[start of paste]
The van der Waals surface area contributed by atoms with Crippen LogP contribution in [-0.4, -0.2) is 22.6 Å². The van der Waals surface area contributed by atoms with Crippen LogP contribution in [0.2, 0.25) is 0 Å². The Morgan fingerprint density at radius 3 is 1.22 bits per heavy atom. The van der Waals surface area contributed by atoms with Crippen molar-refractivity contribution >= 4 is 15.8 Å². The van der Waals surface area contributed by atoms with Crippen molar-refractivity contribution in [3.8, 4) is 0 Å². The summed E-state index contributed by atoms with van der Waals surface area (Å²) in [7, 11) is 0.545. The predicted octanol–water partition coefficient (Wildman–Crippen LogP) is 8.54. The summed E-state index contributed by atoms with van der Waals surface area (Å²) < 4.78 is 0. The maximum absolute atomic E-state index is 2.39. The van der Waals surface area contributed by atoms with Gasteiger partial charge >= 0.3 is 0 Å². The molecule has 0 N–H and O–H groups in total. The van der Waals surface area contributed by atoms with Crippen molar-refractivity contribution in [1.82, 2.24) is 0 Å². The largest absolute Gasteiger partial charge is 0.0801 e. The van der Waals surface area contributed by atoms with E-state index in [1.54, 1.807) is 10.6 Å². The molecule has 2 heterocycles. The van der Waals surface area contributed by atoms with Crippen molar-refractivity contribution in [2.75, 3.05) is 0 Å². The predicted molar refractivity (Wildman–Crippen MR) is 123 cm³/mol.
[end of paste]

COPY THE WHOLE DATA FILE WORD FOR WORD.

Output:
The van der Waals surface area contributed by atoms with Crippen LogP contribution in [-0.4, -0.2) is 22.6 Å². The van der Waals surface area contributed by atoms with Crippen LogP contribution in [0.2, 0.25) is 0 Å². The Morgan fingerprint density at radius 3 is 1.22 bits per heavy atom. The van der Waals surface area contributed by atoms with Crippen molar-refractivity contribution >= 4 is 15.8 Å². The van der Waals surface area contributed by atoms with Crippen molar-refractivity contribution in [3.8, 4) is 0 Å². The summed E-state index contributed by atoms with van der Waals surface area (Å²) in [7, 11) is 0.545. The predicted octanol–water partition coefficient (Wildman–Crippen LogP) is 8.54. The summed E-state index contributed by atoms with van der Waals surface area (Å²) < 4.78 is 0. The maximum absolute atomic E-state index is 2.39. The van der Waals surface area contributed by atoms with Gasteiger partial charge >= 0.3 is 0 Å². The molecule has 0 N–H and O–H groups in total. The van der Waals surface area contributed by atoms with Crippen molar-refractivity contribution in [1.82, 2.24) is 0 Å². The largest absolute Gasteiger partial charge is 0.0801 e. The van der Waals surface area contributed by atoms with E-state index in [1.54, 1.807) is 10.6 Å². The molecule has 2 heterocycles. The van der Waals surface area contributed by atoms with Crippen molar-refractivity contribution in [2.75, 3.05) is 0 Å². The predicted molar refractivity (Wildman–Crippen MR) is 123 cm³/mol.